THIS COLUMN IS SUPPOSED TO GIVE YOU some “secrets” for enhancing your meet-going experience, but if you’re reading Track & Field News you’ve obviously already achieved nirvana, so what’s possibly left to tell you? (Insert smiley face here.)
Seriously, even though most of us do think of track & field as an entertainment as good as it gets, why not consider ways to make it even better?
Here, in no particular order, are 10 ways — some perhaps obvious, some off the wall — to increase your enjoyment of the sport (much of this material appeared in my column of July ’02):
1. Don’t sit close to the track
Sitting down close, even at the finish line, is — just like center court or the 50-yard line — way overrated. If you really want to watch races develop, or follow the field events, sit high up.
Even consider sitting on the backstretch, near the 1500 start. That’s an amazing vantage point, drawing the cognoscenti. You get a perspective that allows you to watch the drama play out all the way up the homestretch.
2. Think of the sport as field & track
Unskilled announcers and poor visual aids make this a tough one, but if you can, learn to enjoy the ebb and flow of the jumps and throws. How? Chart the event yourself, if the data is available.
3. Bring a non-fan to a meet
Not only will you have the chance to create new followers, you can also boost your ego by being expert-for-a-day. Cultivate your kids/grandkids, if you’re of an age. But be sure to choose the meet wisely and be prepared to leave early no matter the age of your guest. It doesn’t take all that long for many meets to take on a “is it over yet?” persona.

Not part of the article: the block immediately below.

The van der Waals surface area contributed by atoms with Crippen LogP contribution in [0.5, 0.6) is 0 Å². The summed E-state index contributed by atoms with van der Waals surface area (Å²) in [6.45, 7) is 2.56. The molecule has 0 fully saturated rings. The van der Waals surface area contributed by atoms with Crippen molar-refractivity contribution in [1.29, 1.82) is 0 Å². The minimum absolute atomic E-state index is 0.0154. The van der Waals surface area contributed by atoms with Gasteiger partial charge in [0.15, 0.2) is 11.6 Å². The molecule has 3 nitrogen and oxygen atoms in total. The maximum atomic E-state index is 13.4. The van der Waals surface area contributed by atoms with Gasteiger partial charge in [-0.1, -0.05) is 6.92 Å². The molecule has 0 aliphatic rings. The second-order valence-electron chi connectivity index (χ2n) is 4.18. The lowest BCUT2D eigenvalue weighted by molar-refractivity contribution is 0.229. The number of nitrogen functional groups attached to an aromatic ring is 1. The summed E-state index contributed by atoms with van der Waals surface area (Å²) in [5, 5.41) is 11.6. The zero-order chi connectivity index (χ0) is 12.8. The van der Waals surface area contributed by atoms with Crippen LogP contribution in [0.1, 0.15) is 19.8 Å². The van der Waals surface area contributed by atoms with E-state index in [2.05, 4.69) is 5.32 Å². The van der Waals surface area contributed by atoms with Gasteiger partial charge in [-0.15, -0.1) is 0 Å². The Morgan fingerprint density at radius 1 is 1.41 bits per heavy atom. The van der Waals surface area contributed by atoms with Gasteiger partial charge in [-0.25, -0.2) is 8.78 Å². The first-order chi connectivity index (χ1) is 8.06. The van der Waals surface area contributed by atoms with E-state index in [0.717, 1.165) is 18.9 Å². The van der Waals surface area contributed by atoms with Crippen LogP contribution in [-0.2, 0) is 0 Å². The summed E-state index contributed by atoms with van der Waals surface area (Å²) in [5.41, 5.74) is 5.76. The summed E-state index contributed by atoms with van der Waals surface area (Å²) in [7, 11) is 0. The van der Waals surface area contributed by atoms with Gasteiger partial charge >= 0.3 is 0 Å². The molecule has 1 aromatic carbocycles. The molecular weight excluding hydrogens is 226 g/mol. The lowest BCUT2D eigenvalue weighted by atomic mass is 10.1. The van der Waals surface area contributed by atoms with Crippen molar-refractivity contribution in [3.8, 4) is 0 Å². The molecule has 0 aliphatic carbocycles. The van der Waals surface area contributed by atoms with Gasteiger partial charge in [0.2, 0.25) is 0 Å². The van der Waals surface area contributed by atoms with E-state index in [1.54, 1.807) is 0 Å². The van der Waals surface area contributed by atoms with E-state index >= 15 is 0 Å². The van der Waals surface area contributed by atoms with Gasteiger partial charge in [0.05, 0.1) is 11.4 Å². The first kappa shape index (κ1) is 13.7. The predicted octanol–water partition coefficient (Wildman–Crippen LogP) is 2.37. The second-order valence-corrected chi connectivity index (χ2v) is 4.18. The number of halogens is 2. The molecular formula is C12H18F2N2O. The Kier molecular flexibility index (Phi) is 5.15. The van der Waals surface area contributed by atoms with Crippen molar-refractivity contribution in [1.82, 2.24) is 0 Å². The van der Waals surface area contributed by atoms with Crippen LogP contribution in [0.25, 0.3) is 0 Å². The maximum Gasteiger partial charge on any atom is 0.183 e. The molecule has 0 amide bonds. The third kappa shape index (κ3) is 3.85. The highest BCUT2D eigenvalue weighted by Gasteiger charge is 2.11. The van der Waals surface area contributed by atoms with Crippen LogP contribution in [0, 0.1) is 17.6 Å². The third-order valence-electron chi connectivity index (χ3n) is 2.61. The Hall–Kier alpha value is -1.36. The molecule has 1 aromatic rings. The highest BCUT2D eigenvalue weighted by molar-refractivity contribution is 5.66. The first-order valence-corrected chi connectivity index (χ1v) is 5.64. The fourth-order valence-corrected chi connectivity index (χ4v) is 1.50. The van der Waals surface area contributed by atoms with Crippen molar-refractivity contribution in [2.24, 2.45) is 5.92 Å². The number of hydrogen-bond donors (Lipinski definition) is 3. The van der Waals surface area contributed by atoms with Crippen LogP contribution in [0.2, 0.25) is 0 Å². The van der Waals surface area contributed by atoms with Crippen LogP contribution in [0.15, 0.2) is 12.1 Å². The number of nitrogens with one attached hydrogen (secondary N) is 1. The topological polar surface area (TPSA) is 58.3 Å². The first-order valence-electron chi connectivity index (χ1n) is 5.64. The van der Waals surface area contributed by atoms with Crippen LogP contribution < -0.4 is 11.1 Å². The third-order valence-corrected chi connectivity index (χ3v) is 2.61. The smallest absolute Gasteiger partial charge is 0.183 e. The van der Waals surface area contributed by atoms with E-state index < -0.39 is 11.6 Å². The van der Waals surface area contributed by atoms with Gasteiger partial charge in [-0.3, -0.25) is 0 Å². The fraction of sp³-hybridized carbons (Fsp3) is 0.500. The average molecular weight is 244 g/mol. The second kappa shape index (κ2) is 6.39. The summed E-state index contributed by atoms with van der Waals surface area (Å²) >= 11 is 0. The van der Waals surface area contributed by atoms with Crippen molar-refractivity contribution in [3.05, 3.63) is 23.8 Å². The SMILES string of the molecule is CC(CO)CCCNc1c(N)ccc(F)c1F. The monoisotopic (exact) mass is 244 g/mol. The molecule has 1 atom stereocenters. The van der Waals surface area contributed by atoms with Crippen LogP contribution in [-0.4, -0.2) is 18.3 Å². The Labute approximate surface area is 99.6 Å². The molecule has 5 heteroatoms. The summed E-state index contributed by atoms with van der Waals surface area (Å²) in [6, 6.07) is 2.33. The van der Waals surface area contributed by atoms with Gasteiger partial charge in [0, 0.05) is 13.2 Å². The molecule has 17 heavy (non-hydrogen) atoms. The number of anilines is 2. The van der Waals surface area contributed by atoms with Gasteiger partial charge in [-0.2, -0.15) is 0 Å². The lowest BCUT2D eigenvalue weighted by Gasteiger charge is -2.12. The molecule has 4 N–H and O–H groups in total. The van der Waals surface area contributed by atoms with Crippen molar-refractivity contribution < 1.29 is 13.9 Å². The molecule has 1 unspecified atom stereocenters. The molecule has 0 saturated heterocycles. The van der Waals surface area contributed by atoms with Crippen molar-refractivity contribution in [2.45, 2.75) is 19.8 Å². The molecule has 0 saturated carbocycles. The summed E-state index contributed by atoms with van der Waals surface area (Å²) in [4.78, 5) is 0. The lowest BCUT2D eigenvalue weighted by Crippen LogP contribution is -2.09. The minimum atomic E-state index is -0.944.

4. Join or create a fantasy league
“Owning” athletes is a real kick in the pants (and sometimes in the head).
5. Volunteer to work a meet
The sport gives lots to you; give something back, even if it’s just raking the pit. Better yet, think about becoming an official, a commodity we’re woefully short on in most places.
6. Combine going to meets with tourism
No matter where you live, or how little time you have, there are always things worth stopping to see on your way there and/or back.
7. Take in both ends of the sport’s spectrum
If you like high school track, with all its purity, camaraderie and unfettered emotion, step all the way up to an NCAA or USATF Championships. Be blown away by the athletic talent those at the top end exhibit.
Conversely, if you’re jaded by years on the DL Circuit, go and watch an elementary-school field day. The sight of those uncoordinated little critters giving their all will bring tears to your eyes.
8. Forget you’re a T&FN reader when you watch track on TV.
This is not a slam at the tube folks, because they really do try hard. But they’re pitching the sport at a wide demographic, one that’s not remotely track savvy. Be thankful for what you get and revel in the fact that you understand the sport better than 99.99% of the populace.
9. Go out to dinner with other fans after a meet
If you enjoyed the meet the first time round, you’ll enjoy it even more when you rehash a race, or fight over what strategy might have helped Runner A beat Runner B. Do debates: did Devon Allen really deserve his false-start DQ at the World Championships?
10. Keep subscribing to T&FN
This last is obviously a bit self-serving, and comes from a biased source. But I wouldn’t say it if I didn’t believe that we continue to bring joy to all those who follow us. ◻︎